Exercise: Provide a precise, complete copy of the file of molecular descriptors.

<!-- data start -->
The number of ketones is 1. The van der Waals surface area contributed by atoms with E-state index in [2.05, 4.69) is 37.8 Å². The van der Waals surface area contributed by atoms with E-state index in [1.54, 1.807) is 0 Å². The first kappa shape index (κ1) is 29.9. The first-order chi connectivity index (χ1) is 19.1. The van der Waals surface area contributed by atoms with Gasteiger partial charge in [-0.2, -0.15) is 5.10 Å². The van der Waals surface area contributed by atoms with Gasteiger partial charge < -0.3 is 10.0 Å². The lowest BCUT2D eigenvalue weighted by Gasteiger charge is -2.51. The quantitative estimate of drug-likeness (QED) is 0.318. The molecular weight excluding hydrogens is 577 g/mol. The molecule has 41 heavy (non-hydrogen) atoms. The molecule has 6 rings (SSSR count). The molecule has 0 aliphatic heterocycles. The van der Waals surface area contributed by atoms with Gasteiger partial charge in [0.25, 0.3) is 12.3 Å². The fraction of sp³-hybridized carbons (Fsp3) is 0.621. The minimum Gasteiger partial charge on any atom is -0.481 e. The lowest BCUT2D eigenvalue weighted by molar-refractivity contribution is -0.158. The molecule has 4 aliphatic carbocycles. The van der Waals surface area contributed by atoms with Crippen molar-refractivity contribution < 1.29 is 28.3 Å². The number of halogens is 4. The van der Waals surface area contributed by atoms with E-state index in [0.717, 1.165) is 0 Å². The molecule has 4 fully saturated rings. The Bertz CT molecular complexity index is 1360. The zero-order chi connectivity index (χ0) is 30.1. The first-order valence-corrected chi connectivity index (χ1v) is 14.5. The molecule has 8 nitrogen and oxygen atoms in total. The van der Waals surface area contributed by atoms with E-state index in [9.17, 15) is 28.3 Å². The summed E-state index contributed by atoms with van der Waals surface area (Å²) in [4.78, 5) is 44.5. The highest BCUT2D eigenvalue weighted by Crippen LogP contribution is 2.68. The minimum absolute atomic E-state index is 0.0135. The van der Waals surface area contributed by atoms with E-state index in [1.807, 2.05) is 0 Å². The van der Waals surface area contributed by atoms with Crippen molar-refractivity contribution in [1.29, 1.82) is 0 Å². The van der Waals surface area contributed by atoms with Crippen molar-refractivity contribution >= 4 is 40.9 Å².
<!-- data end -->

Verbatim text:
The number of ketones is 1. The van der Waals surface area contributed by atoms with E-state index in [2.05, 4.69) is 37.8 Å². The van der Waals surface area contributed by atoms with E-state index in [1.54, 1.807) is 0 Å². The first kappa shape index (κ1) is 29.9. The first-order chi connectivity index (χ1) is 19.1. The van der Waals surface area contributed by atoms with Gasteiger partial charge in [-0.2, -0.15) is 5.10 Å². The van der Waals surface area contributed by atoms with Gasteiger partial charge < -0.3 is 10.0 Å². The lowest BCUT2D eigenvalue weighted by Gasteiger charge is -2.51. The quantitative estimate of drug-likeness (QED) is 0.318. The molecular weight excluding hydrogens is 577 g/mol. The molecule has 41 heavy (non-hydrogen) atoms. The molecule has 6 rings (SSSR count). The molecule has 0 aliphatic heterocycles. The van der Waals surface area contributed by atoms with Gasteiger partial charge in [0.25, 0.3) is 12.3 Å². The fraction of sp³-hybridized carbons (Fsp3) is 0.621. The minimum Gasteiger partial charge on any atom is -0.481 e. The lowest BCUT2D eigenvalue weighted by molar-refractivity contribution is -0.158. The molecule has 4 aliphatic carbocycles. The van der Waals surface area contributed by atoms with Crippen molar-refractivity contribution < 1.29 is 28.3 Å². The number of halogens is 4. The van der Waals surface area contributed by atoms with E-state index in [0.717, 1.165) is 0 Å². The molecule has 4 fully saturated rings. The Bertz CT molecular complexity index is 1360. The zero-order chi connectivity index (χ0) is 30.1. The first-order valence-corrected chi connectivity index (χ1v) is 14.5. The molecule has 8 nitrogen and oxygen atoms in total. The van der Waals surface area contributed by atoms with E-state index in [9.17, 15) is 28.3 Å². The summed E-state index contributed by atoms with van der Waals surface area (Å²) in [4.78, 5) is 44.5. The highest BCUT2D eigenvalue weighted by Crippen LogP contribution is 2.68. The minimum absolute atomic E-state index is 0.0135. The van der Waals surface area contributed by atoms with E-state index in [1.807, 2.05) is 0 Å². The van der Waals surface area contributed by atoms with Crippen molar-refractivity contribution in [1.29, 1.82) is 0 Å². The van der Waals surface area contributed by atoms with Crippen molar-refractivity contribution >= 4 is 40.9 Å².